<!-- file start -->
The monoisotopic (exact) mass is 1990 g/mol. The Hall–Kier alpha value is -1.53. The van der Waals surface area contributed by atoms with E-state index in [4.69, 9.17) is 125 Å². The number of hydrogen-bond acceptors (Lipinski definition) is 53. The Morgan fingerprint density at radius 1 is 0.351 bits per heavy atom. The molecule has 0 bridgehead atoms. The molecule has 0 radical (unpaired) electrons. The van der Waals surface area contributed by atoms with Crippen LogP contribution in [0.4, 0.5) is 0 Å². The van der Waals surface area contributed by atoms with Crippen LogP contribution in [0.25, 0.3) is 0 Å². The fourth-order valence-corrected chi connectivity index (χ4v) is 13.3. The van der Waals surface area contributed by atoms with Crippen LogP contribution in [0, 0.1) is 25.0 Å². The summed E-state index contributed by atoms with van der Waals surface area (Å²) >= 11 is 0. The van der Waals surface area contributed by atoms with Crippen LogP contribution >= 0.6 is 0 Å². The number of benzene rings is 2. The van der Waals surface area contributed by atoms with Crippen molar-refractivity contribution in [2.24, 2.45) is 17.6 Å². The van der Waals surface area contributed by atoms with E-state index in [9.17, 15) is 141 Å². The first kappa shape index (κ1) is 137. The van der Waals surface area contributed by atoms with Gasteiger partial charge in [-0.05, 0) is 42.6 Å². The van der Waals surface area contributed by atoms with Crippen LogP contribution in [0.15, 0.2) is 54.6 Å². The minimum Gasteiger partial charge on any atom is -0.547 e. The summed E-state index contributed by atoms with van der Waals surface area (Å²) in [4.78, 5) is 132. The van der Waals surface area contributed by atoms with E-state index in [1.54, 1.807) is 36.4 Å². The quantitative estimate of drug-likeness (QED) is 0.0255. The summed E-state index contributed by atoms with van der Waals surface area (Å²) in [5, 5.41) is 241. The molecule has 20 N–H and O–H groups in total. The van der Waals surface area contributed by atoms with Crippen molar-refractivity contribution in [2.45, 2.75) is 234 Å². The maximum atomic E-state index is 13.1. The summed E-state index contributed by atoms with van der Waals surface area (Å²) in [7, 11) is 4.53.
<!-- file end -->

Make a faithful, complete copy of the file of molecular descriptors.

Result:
The monoisotopic (exact) mass is 1990 g/mol. The Hall–Kier alpha value is -1.53. The van der Waals surface area contributed by atoms with E-state index in [4.69, 9.17) is 125 Å². The number of hydrogen-bond acceptors (Lipinski definition) is 53. The Morgan fingerprint density at radius 1 is 0.351 bits per heavy atom. The molecule has 0 bridgehead atoms. The molecule has 0 radical (unpaired) electrons. The van der Waals surface area contributed by atoms with Crippen LogP contribution in [0.4, 0.5) is 0 Å². The van der Waals surface area contributed by atoms with Crippen LogP contribution in [0.25, 0.3) is 0 Å². The fourth-order valence-corrected chi connectivity index (χ4v) is 13.3. The van der Waals surface area contributed by atoms with Crippen LogP contribution in [0, 0.1) is 25.0 Å². The summed E-state index contributed by atoms with van der Waals surface area (Å²) >= 11 is 0. The van der Waals surface area contributed by atoms with Crippen LogP contribution >= 0.6 is 0 Å². The number of benzene rings is 2. The van der Waals surface area contributed by atoms with Crippen molar-refractivity contribution in [2.24, 2.45) is 17.6 Å². The van der Waals surface area contributed by atoms with E-state index in [9.17, 15) is 141 Å². The first kappa shape index (κ1) is 137. The van der Waals surface area contributed by atoms with Gasteiger partial charge in [-0.05, 0) is 42.6 Å². The van der Waals surface area contributed by atoms with Crippen LogP contribution in [0.15, 0.2) is 54.6 Å². The minimum Gasteiger partial charge on any atom is -0.547 e. The summed E-state index contributed by atoms with van der Waals surface area (Å²) in [4.78, 5) is 132. The van der Waals surface area contributed by atoms with E-state index in [1.54, 1.807) is 36.4 Å². The quantitative estimate of drug-likeness (QED) is 0.0255. The summed E-state index contributed by atoms with van der Waals surface area (Å²) in [5, 5.41) is 241. The molecule has 20 N–H and O–H groups in total. The van der Waals surface area contributed by atoms with Crippen molar-refractivity contribution in [2.45, 2.75) is 234 Å². The maximum atomic E-state index is 13.1. The summed E-state index contributed by atoms with van der Waals surface area (Å²) in [7, 11) is 4.53.